Friday, February 19, 2010

Finding pieces.

I’m not an Oprah watcher. But for some reason within the last 7 days I had it on while I was getting some work done for my boss. I figured the mindless chatter would distract me enough so that the time would pass quickly. The more I listened, on these 3 different occasions, the more my mind drifted back to when I was a child. The three shows you wonder? Two on child molesters, one on reuniting with lost family.

My family is broken. I know no one likes to think of their family that way, but it is true. I don’t have the greatest relationship, or NO relationship with my brother anymore. My Aunt and I have parted ways, and I have long since said good riddance to my abusive adopted parents. I’ve been fortunate enough to hang on to my biological grandparents, and have started more sincerely nurturing a relationship with my sister within the last 6 months. One thing that really stuck out to me was this sentence: “You cannot find peace until you have found all of the pieces”. That brings tears to my eyes, because part of me feels that this is true. Another part, not true. I was saddened to find out that my biological father died a few months after my youngest child did last year. I found myself angry because I began to think about how that man knew he was dying and never reached out. He never made amends, he never said sorry. He never said sorry for deciding to give my brother, sister, and I away to his best friend. He chose a woman over us. And not only that, I was molested and haunted by this man. I feared him, he stole a piece of me that I can never back. We slept on the floor over a heating vent so that we would not be soaked in urine while sharing a bed with one of his other children. We hid in our rooms so we did not have to watch all the sex that was displayed around their home freely. I made a plan to run away with my brother. That never happened…… Another sentence from those shows I found to be true: When a child is molested you steal (from them) the person they could have become. That is true. I will never be the Misty I could have been. I am different. I am scarred. I am broken in that sacred way. Another sentence from those shows, was something to the effect of: a child that has been taught that they cannot trust their parents, learns they can trust almost no one. How does a child learn love and safety when they are not loved and safe with the human beings that gave them LIFE. I don’t keep many friends. I fear people hurting me, family or not. If trust is broken with in a friendship, I rarely return. If I don’t feel safe in a friendship or valued, I flee. Many times in my life I have found myself alone. And that was ok with me, because I knew I was safe. I think of my children often. They are at the age that I suffered some terrible things. My mother disappeared into the night, around the time of Easter, and I never saw her again. There were times we had no food. There were times my mother turned tricks to make money. There were times my sister had to steal in order to put food into our bodies. We knew how to hide from men, we feared much of the human race. I never learned to trust. Tired of that? So. Am. I. Tired of me being defensive and misunderstanding your intentions? So am I. Tired my need to feel loved and valued? So am I.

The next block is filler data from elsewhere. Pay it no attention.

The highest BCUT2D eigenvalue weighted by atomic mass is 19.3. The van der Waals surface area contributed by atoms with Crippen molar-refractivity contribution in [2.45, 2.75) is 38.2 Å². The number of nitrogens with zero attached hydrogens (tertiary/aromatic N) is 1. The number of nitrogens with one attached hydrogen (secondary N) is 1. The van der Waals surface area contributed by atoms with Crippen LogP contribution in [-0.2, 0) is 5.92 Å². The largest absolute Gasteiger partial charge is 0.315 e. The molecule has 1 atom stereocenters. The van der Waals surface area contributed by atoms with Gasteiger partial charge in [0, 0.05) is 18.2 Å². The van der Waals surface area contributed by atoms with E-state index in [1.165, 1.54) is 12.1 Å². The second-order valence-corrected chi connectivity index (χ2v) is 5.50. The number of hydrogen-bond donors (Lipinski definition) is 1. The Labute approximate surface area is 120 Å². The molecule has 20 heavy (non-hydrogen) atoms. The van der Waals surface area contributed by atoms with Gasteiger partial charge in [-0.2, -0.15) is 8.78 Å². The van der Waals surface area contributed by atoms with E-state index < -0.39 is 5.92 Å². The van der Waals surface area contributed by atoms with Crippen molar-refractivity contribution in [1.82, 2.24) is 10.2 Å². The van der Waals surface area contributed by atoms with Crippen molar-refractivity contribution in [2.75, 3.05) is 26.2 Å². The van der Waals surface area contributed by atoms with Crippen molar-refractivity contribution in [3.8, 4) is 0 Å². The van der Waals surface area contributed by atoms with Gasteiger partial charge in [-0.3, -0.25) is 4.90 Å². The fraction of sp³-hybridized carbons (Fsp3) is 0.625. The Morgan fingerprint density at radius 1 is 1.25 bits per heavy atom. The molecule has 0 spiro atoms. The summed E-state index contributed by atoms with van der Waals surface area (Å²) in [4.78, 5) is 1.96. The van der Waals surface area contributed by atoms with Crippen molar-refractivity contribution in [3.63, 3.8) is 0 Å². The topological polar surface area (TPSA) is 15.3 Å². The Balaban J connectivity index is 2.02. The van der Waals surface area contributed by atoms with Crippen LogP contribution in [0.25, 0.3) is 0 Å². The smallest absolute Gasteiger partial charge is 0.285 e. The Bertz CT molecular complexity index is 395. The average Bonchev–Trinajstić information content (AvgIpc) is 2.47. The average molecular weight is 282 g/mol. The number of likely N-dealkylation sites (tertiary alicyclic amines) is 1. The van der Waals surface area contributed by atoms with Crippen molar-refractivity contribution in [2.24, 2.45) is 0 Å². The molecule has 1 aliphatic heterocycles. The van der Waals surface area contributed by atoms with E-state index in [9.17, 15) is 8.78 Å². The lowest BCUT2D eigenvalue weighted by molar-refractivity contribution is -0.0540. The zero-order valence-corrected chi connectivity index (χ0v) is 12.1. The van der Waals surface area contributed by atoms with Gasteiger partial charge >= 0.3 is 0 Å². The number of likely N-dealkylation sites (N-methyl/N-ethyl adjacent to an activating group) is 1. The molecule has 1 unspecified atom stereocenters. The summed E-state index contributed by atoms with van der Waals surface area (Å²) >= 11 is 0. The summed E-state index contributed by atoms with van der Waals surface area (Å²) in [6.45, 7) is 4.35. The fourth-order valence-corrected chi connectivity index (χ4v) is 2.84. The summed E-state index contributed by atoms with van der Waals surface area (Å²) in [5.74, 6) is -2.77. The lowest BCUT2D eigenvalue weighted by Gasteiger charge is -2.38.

I think about my adoptive parents and the stage they set for my childhood. No love. No freedom. No care. No joy. I work every day of my life to NOT be them. Am I a perfect mother? Far from it, I’m afraid to admit. But one thing I have conquered is this: LOVE. Love for my children. They are happy, and nurtured, and safe. They are loved, and they KNOW it. They are VALUED, and they know it. They are SAFE, and they KNOW it. Many, many things I have gotten wrong - - but this, this I have not. My children know of their great and priceless self worth.

Loving my children as fiercely as I do has set the stage for me to love my child that I gave birth to, and held him as he died. He, TOO, knew he was loved. He, too, knew he was safe in my arms, that I chose HIM, that I chose to love him, all of him. I chose to love my child that I would not raise. I chose to love him as much as my other children. Isaac was our family lesson in love. I think about becoming pregnant again, and I think about making choices for my family, and not being willing to carry a child again like Isaac, and that I am afraid. I trust in the Lord to make blessings available to our family, even the ones that we cannot understand, and I pray for the faith to follow through any coming trials with hope. We are writing our family love story one day at a time, and we’ll include what God has in store for us, even if it is not what we had hoped or dreamed for.

I am still dreaming in Utah. I am still healing my broken heart over my dead child, and I am still healing over my latest miscarriage. We are praying carefully to have the knowledge to know how to proceed with pregnancy here on out, and for all things considering our children and life together. We don’t seek anyone else’s understanding or approval except for a loving Father in Heaven. Happy days are ahead. For you. For us. I can feel it. Walk with me until then, and even after.